The Fox Song Leads to Existential Crises Among Deep-Thinking YouTube Users

What sound does god make?

Sep 15 2013, 11:12pm

In the two weeks since the Norwegian comedy duo Ylvis’ song “The Fox,” which asks what sound the vulpine makes, went viral, some Internet citizens have had metaphysical break-downs in the YouTube comment section.

From the beginning, the music video was dubbed the “next Gangnam style” and commenters gushed about it being the “best song ever”both typical and to be expected comments on a video like this. In an unexpected twist, however, many commenters began implying this song is actually about the meaning of life.

One commenter even suggested lying naked and blindfolded in a dark room and listening to this song to become “truly enlightened:”

Various philosophers throughout the ages have contemplated the meaning of life. Socrates, Nietzsche, Kant, Derrida, and Sartre to name a few, but none have ever speculated on the sounds of the fox or how the vulpine fits into the greater scheme of things. Their writings are devoid of fox sounds.

Besides folks pondering the meaning of life, or professing that this song was the meaning of life despite having the lyric “no one knows,” another strange comment began appearing with some frequency: that this song had somehow changed the viewers life.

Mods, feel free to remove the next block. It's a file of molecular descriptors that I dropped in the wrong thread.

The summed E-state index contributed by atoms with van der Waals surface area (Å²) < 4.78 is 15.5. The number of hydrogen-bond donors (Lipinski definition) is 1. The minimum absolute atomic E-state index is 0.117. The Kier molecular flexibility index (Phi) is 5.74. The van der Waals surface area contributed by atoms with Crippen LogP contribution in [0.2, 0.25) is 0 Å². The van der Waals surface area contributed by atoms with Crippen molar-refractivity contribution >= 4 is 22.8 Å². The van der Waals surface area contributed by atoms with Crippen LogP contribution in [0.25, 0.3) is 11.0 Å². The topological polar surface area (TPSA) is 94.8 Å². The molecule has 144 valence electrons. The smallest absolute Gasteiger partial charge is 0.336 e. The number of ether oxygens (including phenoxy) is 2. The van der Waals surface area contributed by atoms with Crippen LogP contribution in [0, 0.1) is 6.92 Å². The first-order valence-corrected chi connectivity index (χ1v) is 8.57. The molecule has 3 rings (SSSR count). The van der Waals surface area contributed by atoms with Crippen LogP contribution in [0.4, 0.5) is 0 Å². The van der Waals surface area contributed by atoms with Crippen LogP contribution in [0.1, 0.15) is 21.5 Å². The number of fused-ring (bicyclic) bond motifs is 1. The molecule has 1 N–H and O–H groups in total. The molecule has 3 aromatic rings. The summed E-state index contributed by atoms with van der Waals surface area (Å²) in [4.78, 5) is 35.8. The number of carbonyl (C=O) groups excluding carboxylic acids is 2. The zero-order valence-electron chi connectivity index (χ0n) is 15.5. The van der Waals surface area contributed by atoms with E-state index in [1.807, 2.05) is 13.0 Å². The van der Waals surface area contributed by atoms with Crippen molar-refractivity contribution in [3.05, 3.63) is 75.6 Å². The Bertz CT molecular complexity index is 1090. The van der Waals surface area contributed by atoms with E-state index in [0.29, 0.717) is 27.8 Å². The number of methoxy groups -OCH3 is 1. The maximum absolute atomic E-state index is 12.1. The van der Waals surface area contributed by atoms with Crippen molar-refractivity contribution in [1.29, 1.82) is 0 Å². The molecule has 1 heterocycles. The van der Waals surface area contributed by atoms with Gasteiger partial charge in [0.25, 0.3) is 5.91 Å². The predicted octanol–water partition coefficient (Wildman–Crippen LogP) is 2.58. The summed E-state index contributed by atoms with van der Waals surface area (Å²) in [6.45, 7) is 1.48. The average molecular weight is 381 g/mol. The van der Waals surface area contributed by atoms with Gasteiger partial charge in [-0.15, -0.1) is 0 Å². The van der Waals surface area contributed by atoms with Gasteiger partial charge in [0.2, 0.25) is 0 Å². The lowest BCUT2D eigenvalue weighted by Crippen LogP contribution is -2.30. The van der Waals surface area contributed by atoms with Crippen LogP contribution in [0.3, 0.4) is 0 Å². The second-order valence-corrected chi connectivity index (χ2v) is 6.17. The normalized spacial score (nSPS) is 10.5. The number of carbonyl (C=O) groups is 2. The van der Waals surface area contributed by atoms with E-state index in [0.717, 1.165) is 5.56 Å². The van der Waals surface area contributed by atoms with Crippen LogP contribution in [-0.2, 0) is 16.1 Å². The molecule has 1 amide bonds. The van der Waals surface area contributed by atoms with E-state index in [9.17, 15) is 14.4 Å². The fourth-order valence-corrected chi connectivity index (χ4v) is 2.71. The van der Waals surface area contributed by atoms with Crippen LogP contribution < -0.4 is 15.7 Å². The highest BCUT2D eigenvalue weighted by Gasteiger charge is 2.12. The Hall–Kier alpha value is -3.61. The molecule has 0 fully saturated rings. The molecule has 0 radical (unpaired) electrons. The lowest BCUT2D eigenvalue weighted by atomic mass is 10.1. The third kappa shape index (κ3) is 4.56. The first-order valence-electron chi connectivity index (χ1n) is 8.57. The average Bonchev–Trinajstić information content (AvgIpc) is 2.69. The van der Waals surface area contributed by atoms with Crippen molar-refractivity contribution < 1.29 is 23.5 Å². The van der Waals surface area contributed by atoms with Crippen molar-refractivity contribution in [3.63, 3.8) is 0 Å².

This man, for instance, was so compelled to make a change his life that he wrote a YouTube comment, the first “in a LONG time.”  

Mr. Pappadeas might have been exaggerating about the "making the world a better place" part. To some, “The Fox” did not make their world a better place. In fact, a few who listened to the song took to questioning their own lives:

Others questioned if they were dead, or if this was real life.   

"The Fox" song is indeed a real song, even if it is just a promotional video for a TV show by two comedians. Causing existential crises in the comment section of YouTube (also a real site) was probably unintentional. It might make those questioning the meaning of their lives feel better to know that the song is meant to be a parody of the music industry, and not about the significance of being.

It’s highly plausible these YouTube commenters are not actually having philosophical dilemmas, and they are writing these comments in a desire to be a part of something greater than themselves.

Like the YouTube users that keep commenting on Norwegian pridethis being the first viral video by folks from Norway and its citizens have taken to flooding the comment sectionperhaps those metaphysically inclined want to express how in tune they are with the collective consciousness, that digital zeitgeist, by commenting in this fashion on the latest viral video. At 29 millions views at press time, "The Fox" has become a global phenomenon, and that realization may be what is causing thoughts of enlightenment and this desire to be part of that digital community. 

This isn’t the first intentionally absurd video to shatter worldviews either. Nyan Cat and He-Man Sings, for instance, also collect these types of existential reflections in their respective comment section. Finding meaning in absurdity is an old pastime once relegated to academics, but it appears the advent of the Internet has opened this practice to everyone.